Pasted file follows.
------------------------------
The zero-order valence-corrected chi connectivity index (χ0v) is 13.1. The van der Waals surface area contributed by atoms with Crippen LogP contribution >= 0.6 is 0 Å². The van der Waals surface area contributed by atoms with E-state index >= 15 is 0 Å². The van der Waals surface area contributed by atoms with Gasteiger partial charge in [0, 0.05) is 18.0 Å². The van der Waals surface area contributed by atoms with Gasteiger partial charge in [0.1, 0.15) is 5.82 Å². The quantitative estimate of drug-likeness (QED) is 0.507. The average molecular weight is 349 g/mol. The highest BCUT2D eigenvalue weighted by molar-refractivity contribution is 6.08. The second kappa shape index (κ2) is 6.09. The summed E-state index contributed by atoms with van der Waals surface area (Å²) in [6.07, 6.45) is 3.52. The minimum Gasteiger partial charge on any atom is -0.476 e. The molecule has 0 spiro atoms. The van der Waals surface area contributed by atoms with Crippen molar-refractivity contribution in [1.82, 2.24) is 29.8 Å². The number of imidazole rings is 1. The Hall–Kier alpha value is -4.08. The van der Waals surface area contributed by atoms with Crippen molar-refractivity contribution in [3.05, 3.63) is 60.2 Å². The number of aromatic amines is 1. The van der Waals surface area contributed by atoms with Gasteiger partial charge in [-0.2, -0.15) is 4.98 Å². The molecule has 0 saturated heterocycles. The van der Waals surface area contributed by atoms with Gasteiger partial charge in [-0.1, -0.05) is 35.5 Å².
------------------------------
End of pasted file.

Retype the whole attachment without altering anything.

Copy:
The zero-order valence-corrected chi connectivity index (χ0v) is 13.1. The van der Waals surface area contributed by atoms with Crippen LogP contribution >= 0.6 is 0 Å². The van der Waals surface area contributed by atoms with E-state index >= 15 is 0 Å². The van der Waals surface area contributed by atoms with Gasteiger partial charge in [0, 0.05) is 18.0 Å². The van der Waals surface area contributed by atoms with Gasteiger partial charge in [0.1, 0.15) is 5.82 Å². The quantitative estimate of drug-likeness (QED) is 0.507. The average molecular weight is 349 g/mol. The highest BCUT2D eigenvalue weighted by molar-refractivity contribution is 6.08. The second kappa shape index (κ2) is 6.09. The summed E-state index contributed by atoms with van der Waals surface area (Å²) in [6.07, 6.45) is 3.52. The minimum Gasteiger partial charge on any atom is -0.476 e. The molecule has 0 spiro atoms. The van der Waals surface area contributed by atoms with Crippen molar-refractivity contribution in [1.82, 2.24) is 29.8 Å². The number of imidazole rings is 1. The Hall–Kier alpha value is -4.08. The van der Waals surface area contributed by atoms with Crippen molar-refractivity contribution in [3.05, 3.63) is 60.2 Å². The number of aromatic amines is 1. The van der Waals surface area contributed by atoms with Gasteiger partial charge in [-0.2, -0.15) is 4.98 Å². The molecule has 0 saturated heterocycles. The van der Waals surface area contributed by atoms with Gasteiger partial charge in [-0.1, -0.05) is 35.5 Å².